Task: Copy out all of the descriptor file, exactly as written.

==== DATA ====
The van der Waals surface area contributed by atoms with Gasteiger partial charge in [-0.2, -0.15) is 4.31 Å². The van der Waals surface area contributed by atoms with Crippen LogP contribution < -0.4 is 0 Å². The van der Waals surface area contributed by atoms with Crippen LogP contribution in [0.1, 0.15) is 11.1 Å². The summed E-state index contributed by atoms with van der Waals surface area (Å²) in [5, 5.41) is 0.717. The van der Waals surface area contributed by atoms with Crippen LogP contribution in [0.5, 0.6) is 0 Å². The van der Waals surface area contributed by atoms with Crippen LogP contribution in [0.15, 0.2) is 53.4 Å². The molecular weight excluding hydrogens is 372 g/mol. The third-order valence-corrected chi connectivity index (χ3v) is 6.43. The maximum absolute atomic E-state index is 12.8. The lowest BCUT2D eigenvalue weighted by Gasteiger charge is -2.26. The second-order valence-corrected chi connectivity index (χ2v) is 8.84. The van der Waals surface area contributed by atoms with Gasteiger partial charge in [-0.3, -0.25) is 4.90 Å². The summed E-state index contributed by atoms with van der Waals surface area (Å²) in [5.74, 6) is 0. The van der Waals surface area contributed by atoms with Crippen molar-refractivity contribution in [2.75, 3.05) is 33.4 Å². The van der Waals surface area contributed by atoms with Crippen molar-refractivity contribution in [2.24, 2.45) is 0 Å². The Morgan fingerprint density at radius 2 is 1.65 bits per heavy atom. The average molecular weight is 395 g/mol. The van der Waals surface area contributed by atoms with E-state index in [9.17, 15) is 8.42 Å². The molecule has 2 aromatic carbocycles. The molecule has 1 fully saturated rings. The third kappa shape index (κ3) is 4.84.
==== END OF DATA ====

The van der Waals surface area contributed by atoms with Gasteiger partial charge in [-0.2, -0.15) is 4.31 Å². The van der Waals surface area contributed by atoms with Crippen LogP contribution < -0.4 is 0 Å². The van der Waals surface area contributed by atoms with Crippen LogP contribution in [0.1, 0.15) is 11.1 Å². The summed E-state index contributed by atoms with van der Waals surface area (Å²) in [5, 5.41) is 0.717. The van der Waals surface area contributed by atoms with Crippen LogP contribution in [0.5, 0.6) is 0 Å². The van der Waals surface area contributed by atoms with Crippen LogP contribution in [0.15, 0.2) is 53.4 Å². The molecular weight excluding hydrogens is 372 g/mol. The third-order valence-corrected chi connectivity index (χ3v) is 6.43. The maximum absolute atomic E-state index is 12.8. The lowest BCUT2D eigenvalue weighted by Gasteiger charge is -2.26. The second-order valence-corrected chi connectivity index (χ2v) is 8.84. The van der Waals surface area contributed by atoms with Gasteiger partial charge in [-0.3, -0.25) is 4.90 Å². The summed E-state index contributed by atoms with van der Waals surface area (Å²) in [5.74, 6) is 0. The van der Waals surface area contributed by atoms with Crippen molar-refractivity contribution in [2.75, 3.05) is 33.4 Å². The van der Waals surface area contributed by atoms with Crippen molar-refractivity contribution in [2.24, 2.45) is 0 Å². The Morgan fingerprint density at radius 2 is 1.65 bits per heavy atom. The average molecular weight is 395 g/mol. The van der Waals surface area contributed by atoms with E-state index in [9.17, 15) is 8.42 Å². The molecule has 2 aromatic carbocycles. The molecule has 1 fully saturated rings. The third kappa shape index (κ3) is 4.84.